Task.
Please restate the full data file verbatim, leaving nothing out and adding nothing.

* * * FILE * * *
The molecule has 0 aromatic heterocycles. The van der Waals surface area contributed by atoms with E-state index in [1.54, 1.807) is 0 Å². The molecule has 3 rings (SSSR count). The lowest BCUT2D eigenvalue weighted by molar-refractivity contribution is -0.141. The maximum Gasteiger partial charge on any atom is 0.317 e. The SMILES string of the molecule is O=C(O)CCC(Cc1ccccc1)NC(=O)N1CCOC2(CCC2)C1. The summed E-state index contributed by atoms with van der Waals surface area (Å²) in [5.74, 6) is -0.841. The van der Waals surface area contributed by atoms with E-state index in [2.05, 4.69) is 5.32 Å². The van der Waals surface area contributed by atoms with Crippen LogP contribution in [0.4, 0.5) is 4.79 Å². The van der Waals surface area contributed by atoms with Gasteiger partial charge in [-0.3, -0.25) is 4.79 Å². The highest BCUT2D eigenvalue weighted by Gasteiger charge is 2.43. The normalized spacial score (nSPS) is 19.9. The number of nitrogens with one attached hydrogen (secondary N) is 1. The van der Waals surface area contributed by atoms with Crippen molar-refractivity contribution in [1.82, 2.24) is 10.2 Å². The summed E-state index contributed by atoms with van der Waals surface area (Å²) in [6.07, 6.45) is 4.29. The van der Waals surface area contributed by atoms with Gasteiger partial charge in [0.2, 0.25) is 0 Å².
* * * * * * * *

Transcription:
The molecule has 0 aromatic heterocycles. The van der Waals surface area contributed by atoms with E-state index in [1.54, 1.807) is 0 Å². The molecule has 3 rings (SSSR count). The lowest BCUT2D eigenvalue weighted by molar-refractivity contribution is -0.141. The maximum Gasteiger partial charge on any atom is 0.317 e. The SMILES string of the molecule is O=C(O)CCC(Cc1ccccc1)NC(=O)N1CCOC2(CCC2)C1. The summed E-state index contributed by atoms with van der Waals surface area (Å²) in [5.74, 6) is -0.841. The van der Waals surface area contributed by atoms with E-state index in [2.05, 4.69) is 5.32 Å². The van der Waals surface area contributed by atoms with Crippen LogP contribution in [0.4, 0.5) is 4.79 Å². The van der Waals surface area contributed by atoms with Gasteiger partial charge in [-0.3, -0.25) is 4.79 Å². The highest BCUT2D eigenvalue weighted by Gasteiger charge is 2.43. The normalized spacial score (nSPS) is 19.9. The number of nitrogens with one attached hydrogen (secondary N) is 1. The van der Waals surface area contributed by atoms with Crippen molar-refractivity contribution in [1.82, 2.24) is 10.2 Å². The summed E-state index contributed by atoms with van der Waals surface area (Å²) in [6.07, 6.45) is 4.29. The van der Waals surface area contributed by atoms with Gasteiger partial charge in [0.2, 0.25) is 0 Å².